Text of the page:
I backed out, when back to the truck, and called my dad. Oh, also, Ben called, and said he would meet me at my house if I wanted (more on that awesome offer later). We waited about 40 minutes and went to look at the shot site. ONE drop of blood, and an arrow covered in stomach matter. My heart immediately sunk How could of I botched shot I thought I saw go so well. My mind started racing. What if's and if only's circled in my brain. I was panicking. I was second guessing.

My dad and I decided to back out and wait a while. Meanwhile I called Ben/PA who gave the same advice on backing out, and he said he and Rob/PA would be up to look at the arrow and blood spot to decide what to do next. These guys drove up from Huntersville (it's ~35minutes away) at 8:30 at night NO QUESTIONS asked to help me out. Seriously, I can't thank these guys enough. So willing to help whenever they can (heck Ben was on the road ALL day, and then immediately came up after getting home). Seriously, I owe you guys big time.

In the meantime, I had to wait. I sat at home trying to keep myself busy, but I couldn't keep my mind off of it. I just kept second guessing myself, and I kept questioning the shot, and why did I take such a long shot, etc, etc. Finally, Ben and Rob got here, looked at the arrow and all agreed it was in the guts. We decided to go up to the shot site and look again, but not push into the woods. Once there, we couldn't find ANY blood anywhere. Ben found a small pile of stomach contents, but that was it. We determined it was best to back out and go after it in the morning. They reassured me it was a dead deer, and if not pushed, we would still be able to find it. As much as I appreciated the support, I had my doubts.

Needless to say I didn't sleep well at all. I tossed and turned, and replayed the shot over and over and over again. What did I do wrong? How could this perfect opportunity be blown?

Then came morning. I'm a rare type of teacher (Tech Ed), and it's very difficult to get subs for me. Needless to say, I had to be into work in the morning My dad, however, said he would cover the area all morning, and if it turned up nothing, he would bring in reinforcements (his retired hunting buddies of course). Love my dad. Always there to help whenever. No questions asked.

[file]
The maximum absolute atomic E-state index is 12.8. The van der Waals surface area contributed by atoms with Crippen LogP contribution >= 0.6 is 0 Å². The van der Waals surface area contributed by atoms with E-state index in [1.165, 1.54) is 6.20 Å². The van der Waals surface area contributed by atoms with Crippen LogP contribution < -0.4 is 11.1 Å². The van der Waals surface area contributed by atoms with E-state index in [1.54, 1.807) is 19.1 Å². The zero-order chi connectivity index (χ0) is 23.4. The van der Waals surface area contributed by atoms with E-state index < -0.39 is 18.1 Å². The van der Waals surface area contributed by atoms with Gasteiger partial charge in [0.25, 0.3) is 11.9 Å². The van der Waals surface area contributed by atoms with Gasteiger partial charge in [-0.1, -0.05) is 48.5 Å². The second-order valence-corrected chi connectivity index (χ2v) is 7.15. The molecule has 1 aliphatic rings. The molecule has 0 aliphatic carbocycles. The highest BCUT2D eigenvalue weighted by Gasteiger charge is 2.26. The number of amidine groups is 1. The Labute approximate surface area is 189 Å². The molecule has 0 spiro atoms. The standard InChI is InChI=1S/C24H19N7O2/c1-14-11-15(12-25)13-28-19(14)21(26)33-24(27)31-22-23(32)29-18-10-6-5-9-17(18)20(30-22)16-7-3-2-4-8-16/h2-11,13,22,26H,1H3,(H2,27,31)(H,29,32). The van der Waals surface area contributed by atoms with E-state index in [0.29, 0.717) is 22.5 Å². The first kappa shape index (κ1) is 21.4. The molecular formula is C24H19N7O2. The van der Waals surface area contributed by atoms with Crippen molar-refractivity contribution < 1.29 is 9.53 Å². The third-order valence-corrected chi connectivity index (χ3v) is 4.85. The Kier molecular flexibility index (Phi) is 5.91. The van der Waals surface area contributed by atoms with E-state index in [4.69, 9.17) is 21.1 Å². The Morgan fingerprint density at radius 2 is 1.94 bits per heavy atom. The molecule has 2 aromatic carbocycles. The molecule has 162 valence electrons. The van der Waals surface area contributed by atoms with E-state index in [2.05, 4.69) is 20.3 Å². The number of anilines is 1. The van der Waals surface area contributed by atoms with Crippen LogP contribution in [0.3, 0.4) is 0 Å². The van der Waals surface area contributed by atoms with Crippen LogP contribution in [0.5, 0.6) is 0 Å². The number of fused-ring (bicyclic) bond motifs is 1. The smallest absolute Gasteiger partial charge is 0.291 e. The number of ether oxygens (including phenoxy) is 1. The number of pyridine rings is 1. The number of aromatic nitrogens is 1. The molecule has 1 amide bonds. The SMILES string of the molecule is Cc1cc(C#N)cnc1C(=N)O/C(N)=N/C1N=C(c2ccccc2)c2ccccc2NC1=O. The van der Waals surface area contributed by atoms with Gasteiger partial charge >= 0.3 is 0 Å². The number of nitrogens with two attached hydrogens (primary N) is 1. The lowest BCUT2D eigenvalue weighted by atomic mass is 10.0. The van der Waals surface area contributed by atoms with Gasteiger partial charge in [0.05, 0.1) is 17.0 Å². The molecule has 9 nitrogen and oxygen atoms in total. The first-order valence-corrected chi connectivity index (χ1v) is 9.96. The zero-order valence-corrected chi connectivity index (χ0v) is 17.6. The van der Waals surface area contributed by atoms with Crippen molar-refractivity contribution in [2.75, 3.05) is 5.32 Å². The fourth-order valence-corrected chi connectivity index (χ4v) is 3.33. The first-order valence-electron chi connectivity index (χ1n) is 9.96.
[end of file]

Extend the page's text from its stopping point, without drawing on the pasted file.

It was the LONGEST homeroom period of my life today watching my phone. I think if any kids asked me a question, I just nodded. My mind wasn't there. Then, around 9am, I saw I had a voicemail from my dad. He said he found him 150yds from where I shot. Not a SINGLE spot of blood ANYWHERE. Nothing. Notta.

Turns out I DID in fact hit him CLOSE to where I aimed. I took out his diaphragm, one lung, and then the arrow came out through part of the guts (he was slightly quartering to). He bled COMPLETELY internally. My dad said the chest cavity was FULL of blood.

Anyways, needless to say it was the LONGEST day of school ever. I texted the few people I have cell #s for a picture sent to me by my dad's friend during the drag out, and promised better pictures later. I felt TERRIBLE not being able to be there for the recovery, but I was able to butcher him tonight, so I felt at least like I did something

My dad took me along the trail this afternoon that he followed, and sure enough, all he had to go by were tracks in the dirt/leaves from where he ran. There was NO blood. Ever.

Anyways, thanks go out to Rob and Ben BIG TIME. These guys showed generosity most people don't have in them these days. To just drop what they're doing to come help me is just amazing. Thanks so much guys and I hope I can repay the favor in the future.

Ok, on to the pictures. Sorry there's no body pictures. The temps here were to hot, so my dad had to skin him before I got home. I tried my very best to get good respectable shots that I wanted. I'm sorry if the pictures aren't the very best, but like I said, I tried very hard. This is my biggest buck BY FAR, and I wanted great pictures. These aren't what I envisioned all these years, but I did what I could. The cape is in the freezer, and he will be heading to the taxi shortly.